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With elections upon us the usual wheeling-dealing, donkey trading and unlikely alliances are being formed at a frenetic pace to gets votes for that is the imperative of the parliamentary system. Principles and ideologies were never in the equation, only in the rhetoric. Those who believe that they were have got to be dreaming. Oodles of money are flowing from politicians to buy other politicians. Unholy alliances lead to unholy coalition governments that deliver unholy outcomes. You only have to look at how Pakistan has come near collapse in the last five years.

Apologists of this government who blame its pathetic performance on Musharraf should be asked: what pray were they doing for the last five years? Playing the fiddle? Why didn’t they at the very least begin putting things right? In fact they have made things worse, far worse. The majority of the suffering masses say that whatever the predecessor government left us with was far better than what we have today. That’s a terrible indictment of politicians and their politics. I can sadly assure them that what the next government will leave us with will be far worse than our present condition. Any bets? But let the process continue, I say.

With Musharraf entering the fray the campaign narrative will change with Nawaz Sharif and the terrorists out for his blood and judges preening their wigs. How will the army react? Let’s see.

Sure there was a time when I believed that the system should be corrected by forces outside the system, but as I have ripened I have learned that no change, even for the better, can persist without what passes for ‘legitimacy’. Today ‘legitimacy’ comes through being ‘elected’ under our predatory system, though no one questioned the legitimacy of a minority National Assembly to make this terrible constitution that has become the bane of our existence. Only those changes made by a military ruler that suit future legislators are retained, like the 60 women undemocratically appointed to our parliaments at the pleasure of their party leaders without being elected.

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As elections get nearer I’m still not sure that they will be held on time because of the frenzy of bloodletting that is feared, not against the system but myriad groups killing one another at greater pace. There could be an orgy of blood. But that too is part of the evolutionary process so let us learn our lessons. It matters not a whit who the caretaker prime minister is or who the chief ministers, though I am not so sure that they will all come out of it with their reputations enhanced. However, if elections are prolonged then it does matter, but if the powers that be are not clear about what they plan to do and whether those plans are sensible and doable, the long-caretakers will come out of it with their reputation entirely ruined. They will be likened to Britain’s Long Parliament that Lieutenant General Oliver Cromwell, commander-in-chief of the Modern Army dismissed.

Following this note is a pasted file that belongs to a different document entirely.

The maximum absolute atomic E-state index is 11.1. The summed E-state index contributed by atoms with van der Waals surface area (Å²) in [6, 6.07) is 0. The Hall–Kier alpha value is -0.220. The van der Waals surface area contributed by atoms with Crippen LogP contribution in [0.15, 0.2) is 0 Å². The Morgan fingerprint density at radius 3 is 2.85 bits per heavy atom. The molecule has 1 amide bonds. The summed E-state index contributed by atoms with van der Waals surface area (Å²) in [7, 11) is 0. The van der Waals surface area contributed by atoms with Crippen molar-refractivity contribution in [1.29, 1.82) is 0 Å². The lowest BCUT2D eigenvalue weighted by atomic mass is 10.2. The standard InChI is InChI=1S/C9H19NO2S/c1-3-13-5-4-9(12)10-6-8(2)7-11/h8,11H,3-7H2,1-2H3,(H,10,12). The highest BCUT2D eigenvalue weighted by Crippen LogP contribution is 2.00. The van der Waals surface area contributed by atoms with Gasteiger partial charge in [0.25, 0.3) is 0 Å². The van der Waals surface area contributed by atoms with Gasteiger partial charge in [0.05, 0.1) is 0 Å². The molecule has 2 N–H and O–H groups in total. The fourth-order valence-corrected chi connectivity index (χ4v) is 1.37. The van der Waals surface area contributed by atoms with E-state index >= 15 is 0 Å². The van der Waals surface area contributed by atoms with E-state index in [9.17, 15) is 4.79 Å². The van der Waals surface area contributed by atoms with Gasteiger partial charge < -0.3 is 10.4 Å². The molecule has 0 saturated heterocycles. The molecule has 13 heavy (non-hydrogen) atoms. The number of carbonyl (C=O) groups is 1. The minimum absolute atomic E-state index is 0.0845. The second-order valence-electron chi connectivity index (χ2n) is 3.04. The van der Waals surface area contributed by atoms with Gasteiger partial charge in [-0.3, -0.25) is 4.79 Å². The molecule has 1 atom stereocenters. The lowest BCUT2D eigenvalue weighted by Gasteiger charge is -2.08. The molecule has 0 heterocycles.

Some sifting should take place if the Election Commission assiduously follows the constitutional qualification and disqualification Articles for electoral candidates and the Supreme Court supports it to the hilt though if some ‘bigwigs’ are disqualified they could let hell loose on us. Sifting will not make too much of a difference anyway for when a predator goes baby predator takes over. I wish they had included what my old man used to say: “Never trust a man in a wig or a hair transplant.” That would lead to a major cleanup. Now you understand why I never got a hair-transplant like many of my friends did. In any case, my daughters would have disowned me.

So pray to God, hope for the best, fasten your seatbelts and keep your fingers crossed. For a Muslim to lose hope is to deny the munificence of God.